May 25, 2016
DEAR ABBY: A co-worker has been diagnosed with terminal cancer. She's not sure how long she may have. She is relatively young, so it's tragic. We have excellent insurance from work, national health care and disability insurance. Another co-worker sent out an email with a link to a crowdfunding site as well as an invitation to a party selling products. The proceeds will be donated to fulfilling a "cancer bucket list," which includes pampering, trips, and other luxuries. I sympathize with anyone having a terminal illness, but why does that mean I have to give money?
January 24, 2014 |
MOBILE, Ala. - Oklahoma corner Aaron Colvin crumpled at the end of a one-on-one passing drill in Tuesday afternoon's South team Senior Bowl practice. In the stands, Colvin's agent, Ken Sarnoff, immediately feared the worst. Sarnoff worked his way down to the field, where an orthopedist on hand already was manipulating Colvin's right knee. It felt loose. Quickly, Colvin was loaded into a car for transport to an MRI clinic. Sarnoff jumped into his rental car and the caravan sped off. "It's the most devastating thing I've experienced in 16 years in the business," Sarnoff said yesterday from Pensacola, Fla., where he accompanied Colvin to the clinic of famed surgeon Dr. James Andrews.
February 4, 2013
D EAR HARRY: I'm in a terrible dilemma over insurance. I am 35 and have recently become a first-time father to a beautiful baby girl. Naturally, the question of life insurance came up. We got seven calls from agents selling life insurance in the month following her birth. We contacted the guy who takes care of our car and homeowner's, and he came back with the statement that long-term disability insurance is more important. He said that death is more traumatic for the other family members, but disability is far more likely.
November 29, 2012
DEAR HARRY: I am in my 60s and my husband is approaching 70. We have been debating for a number of years the wisdom of long-term-care insurance. We've heard arguments on both sides. We have heard that life-care communities are also a viable alternative. So now we have three choices (buy, not buy, community). Then there are considerations of how long a period of coverage, inflation increases in benefits, premium increases, etc. Which way to go? WHAT HARRY SAYS: There are pluses and minuses for each choice.
September 18, 2012
SITTING ON HIS park bench, Philip Abrams calls himself the "mayor of Rittenhouse Square," even though he's there only a few days a week. The rest of the time he's in his native New York City. In the 6-acre oasis, for which we are indebted to William Penn, there are other self-anointed mayors, but Abrams calls himself "the mayor with the dog," a laid-back Rhodesian ridgeback named Arye Oji. He says that means "lion of God. " For the colorful Abrams, "Fido" would never do. Sitting in the sun-dappled square, Abrams tells me what brought him here two years ago and where he plans to go. He has more stories than Hans Christian Andersen, but they are not fairy tales.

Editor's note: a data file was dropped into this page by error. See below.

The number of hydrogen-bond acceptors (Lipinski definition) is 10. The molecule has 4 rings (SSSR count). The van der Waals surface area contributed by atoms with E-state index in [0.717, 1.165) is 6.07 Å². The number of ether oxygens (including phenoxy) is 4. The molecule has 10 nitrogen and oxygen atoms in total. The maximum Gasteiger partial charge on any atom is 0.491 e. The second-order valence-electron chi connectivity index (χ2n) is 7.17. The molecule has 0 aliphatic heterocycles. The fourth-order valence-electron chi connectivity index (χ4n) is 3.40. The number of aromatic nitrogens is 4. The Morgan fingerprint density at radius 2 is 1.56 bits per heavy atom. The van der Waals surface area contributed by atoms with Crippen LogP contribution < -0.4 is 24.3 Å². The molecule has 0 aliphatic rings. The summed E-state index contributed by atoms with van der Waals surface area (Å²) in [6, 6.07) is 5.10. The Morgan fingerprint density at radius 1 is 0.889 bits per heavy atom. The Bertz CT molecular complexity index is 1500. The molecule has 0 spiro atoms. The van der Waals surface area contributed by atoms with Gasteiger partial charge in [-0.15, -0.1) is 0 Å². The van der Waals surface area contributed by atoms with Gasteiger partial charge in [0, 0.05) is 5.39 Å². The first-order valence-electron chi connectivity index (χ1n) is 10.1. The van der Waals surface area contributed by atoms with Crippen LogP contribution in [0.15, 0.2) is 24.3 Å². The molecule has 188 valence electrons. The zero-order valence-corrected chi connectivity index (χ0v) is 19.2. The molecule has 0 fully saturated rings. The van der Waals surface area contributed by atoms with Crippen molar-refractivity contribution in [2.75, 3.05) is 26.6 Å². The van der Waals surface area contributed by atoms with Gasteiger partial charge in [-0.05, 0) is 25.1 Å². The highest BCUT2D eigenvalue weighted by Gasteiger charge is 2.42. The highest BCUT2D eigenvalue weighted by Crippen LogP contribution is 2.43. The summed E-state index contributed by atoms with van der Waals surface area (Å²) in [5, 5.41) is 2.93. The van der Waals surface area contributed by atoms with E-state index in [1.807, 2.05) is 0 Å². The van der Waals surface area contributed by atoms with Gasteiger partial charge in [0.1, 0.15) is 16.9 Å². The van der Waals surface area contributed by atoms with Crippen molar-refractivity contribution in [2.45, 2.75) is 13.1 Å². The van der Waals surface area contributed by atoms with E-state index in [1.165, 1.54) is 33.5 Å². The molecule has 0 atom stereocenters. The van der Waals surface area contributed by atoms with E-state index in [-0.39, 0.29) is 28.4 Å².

May 8, 2012
Hey, we goofed, OK? When we cut out Harry Gross' column last July but insisted "remaining true to our populist roots as the People's Paper," most of you begged to differ. One reader asked, "Have you people lost your mind?" while another asked, "How is a horoscope column more important to readers than Mr. Gross' column?" The good news is that some mistakes can be corrected. So we're thrilled to announce the return of our personal-finance columnist. IT'S GREAT to be back! Through many years of teaching, writing and lecturing, I have come across or invented many aphorisms that apply to financial situations.
April 25, 2012 |
A Delaware County man who federal prosecutors say used two different names and social security numbers in a scheme to convert more than $241,000 of Social Security disability benefits for his own use while he was working was sentenced to five years probation today. U.S. District Judge J. Curtis Joyner ordered Anthony Alvin Glass, 67, of Chester, to serve the first 18 months of probation under house arrest with an electronic ankle bracelet. He was also ordered to pay restitution of $241,119.
April 20, 2011 |
GRANBURY, Texas - Kevin Kolb loves to fish, and angling for bass has provided the Eagles' backup quarterback with the gift of patience. Many teams need quarterbacks, but the NFL lockout is preventing player movement as well as organized team practices. So Kolb works out at Glen Rose High School, where a former assistant coach at Kolb's alma mater, Stephenville High, Tommy Dunn, is the head coach, and he waits. "I want to be starting somewhere next year. I really want to be," the 26-year-old Kolb said.
March 18, 2008 |
Employee compensation in private industry in the Pennsylvania-New Jersey-New York area in December was $30.10 an hour, the second-highest of the nation's nine regions, the Bureau of Labor Statistics said today. The highest hourly total, $30.18, was in New England. In the three Middle Atlantic states, wages averaged $20.72 an hour, while the rest of the total was the cost of benefits such as vacation/holiday/sick pay, life/health/disability insurance, Social Security/Medicare, and retirement contributions.
July 12, 2007 |
Sidney Grossman, 91, who after a near-fatal accident while in his mid-20s was inspired to go into the insurance business, died June 29 in Carolinas Medical Center in Charlotte, N.C., of complications after a fall. Mr. Grossman had homes in Northeast Philadelphia, Medford Lakes, and Ocala, Fla. Mr. Grossman learned to work hard as a child and kept his work ethic throughout his life. From age 5, Mr. Grossman worked with his parents and five siblings in the family's deli at 40th Street and Girard Avenue.